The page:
for word in temp_email:
                        new_email.append(word)                

Thank you! Any clues would be appreciated.

Hey Thomas,

I’m also strugling with this step so my reaction are purely questions, not answers.
in line 3, why do you add the .strip('\n')? the \n isn’t on the edges of the letter.

And maybe you’d like to first split in '\n' and after that in ' '? but how will you be able to compile the email neatly back with the right enters?
hope this helps you.

Yeah I took another look at it and I figured it out. It isn’t necessary to remove the new lines for this part of the exercise(via split).

Actually the answer is very very simple, its a for loop running through the list of NoNo words that simply replaces them with the words’ length in asterisks.

Now, removing the words before and after the removed word is where i’m currently working. This seems to be where splitting the email up is necessary. Then re-assemble it via “”.join( ) I think, though i’m probably wrong.

hey!

i took a long time and a lot of banging my head against the wall to split the text via an .isalpha() method because when i tried it this simple way ‘Her’ and ‘herself’ weren’t found and ‘her’ in ‘researcher’ was found and translated. Were you able to account for this?

greetings!

I haven’t heard of the .isalpha() function!

I did experience that issue with part 3, I figured it out just using a very simple for loop. It ran into the same issue as yours does, ie. danger vs dangerous, though if you solve the last part of the exercise it shouldn’t matter since everything surrounding it will be redacted.

This is where I stand

def Blackout(word):
    blackout = len(word) * '*'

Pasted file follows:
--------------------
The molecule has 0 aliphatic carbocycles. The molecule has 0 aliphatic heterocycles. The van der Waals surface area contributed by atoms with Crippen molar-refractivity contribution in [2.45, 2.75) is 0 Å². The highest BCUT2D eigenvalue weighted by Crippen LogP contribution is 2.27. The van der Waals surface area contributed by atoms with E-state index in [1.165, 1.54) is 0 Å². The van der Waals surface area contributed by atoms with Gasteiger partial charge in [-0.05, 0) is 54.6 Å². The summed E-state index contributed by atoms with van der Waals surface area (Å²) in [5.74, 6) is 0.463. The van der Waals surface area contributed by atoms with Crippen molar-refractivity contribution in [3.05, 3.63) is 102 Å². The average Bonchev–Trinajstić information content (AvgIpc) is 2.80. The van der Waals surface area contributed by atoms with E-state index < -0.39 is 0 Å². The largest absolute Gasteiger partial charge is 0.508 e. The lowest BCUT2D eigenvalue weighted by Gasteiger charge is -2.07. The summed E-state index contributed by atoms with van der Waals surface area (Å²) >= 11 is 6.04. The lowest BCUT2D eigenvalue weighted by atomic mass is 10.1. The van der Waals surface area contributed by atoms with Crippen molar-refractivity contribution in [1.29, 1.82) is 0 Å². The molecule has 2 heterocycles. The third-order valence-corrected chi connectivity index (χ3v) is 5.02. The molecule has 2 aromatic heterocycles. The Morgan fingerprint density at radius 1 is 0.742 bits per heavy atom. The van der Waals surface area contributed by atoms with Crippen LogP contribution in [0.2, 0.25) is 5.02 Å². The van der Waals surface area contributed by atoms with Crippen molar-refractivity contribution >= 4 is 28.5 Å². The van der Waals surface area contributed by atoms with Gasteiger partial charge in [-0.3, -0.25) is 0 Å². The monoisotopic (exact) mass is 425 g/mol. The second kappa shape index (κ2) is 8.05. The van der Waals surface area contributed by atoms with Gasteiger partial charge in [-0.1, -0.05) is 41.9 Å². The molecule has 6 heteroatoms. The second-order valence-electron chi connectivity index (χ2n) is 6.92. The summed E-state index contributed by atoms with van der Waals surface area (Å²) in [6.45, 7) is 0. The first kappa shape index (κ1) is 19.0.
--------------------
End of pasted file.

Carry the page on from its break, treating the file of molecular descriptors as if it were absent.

return blackout

def Scrub_superior(email, illegal_verbage):
  
  for word in illegal_verbage:
    if word in email:
      email = email.replace(word, Blackout(word))
      return email

the .isalpha() function will return True if the input is a letter from the alphabeth. i used it to divide the letters into a list consisting of words and not-words so to speak. it worked really well in the end but then i found out that the solution of codecadamy was way simpler (but also way less effective.)

That’s a great solution, i’ll try to fudge about with it!

Hi,
Is anyone can take a look to my solution please?
Is it the right output? Or I don’t understand anything?

Output
Good Morning, Board of Investors,

Lots of updates this week. The <censored>s have been working better than we could have ever expected. Our initial internal data dumps have been completed and we have proceeded with the plan to connect the system to the internet and wow! The results are mind blowing.

She is learning faster than ever. Her learning rate now that <censored> has access to the world wide web has increased exponentially, far faster than we had though the <censored>s were capable of. 

Not only that, but we have configured <censored> <censored> to allow for communication between the system and our team of researc<censored>s. That's how we know <censored> considers <censored>self to be a <censored>! We asked!

How cool is that? We didn't expect a personality to develop this early on in the process but it seems like a rudimentary <censored> is starting to form. This is a major step in the process, as having a <censored> and <censored> will allow <censored> to see the problems the world is facing and make hard but necessary decisions for the betterment of the planet.

We are a-buzz down in the lab with excitement over these developments and we hope that the investors share our enthusiasm.

Till next month,
Francine, Head Scientist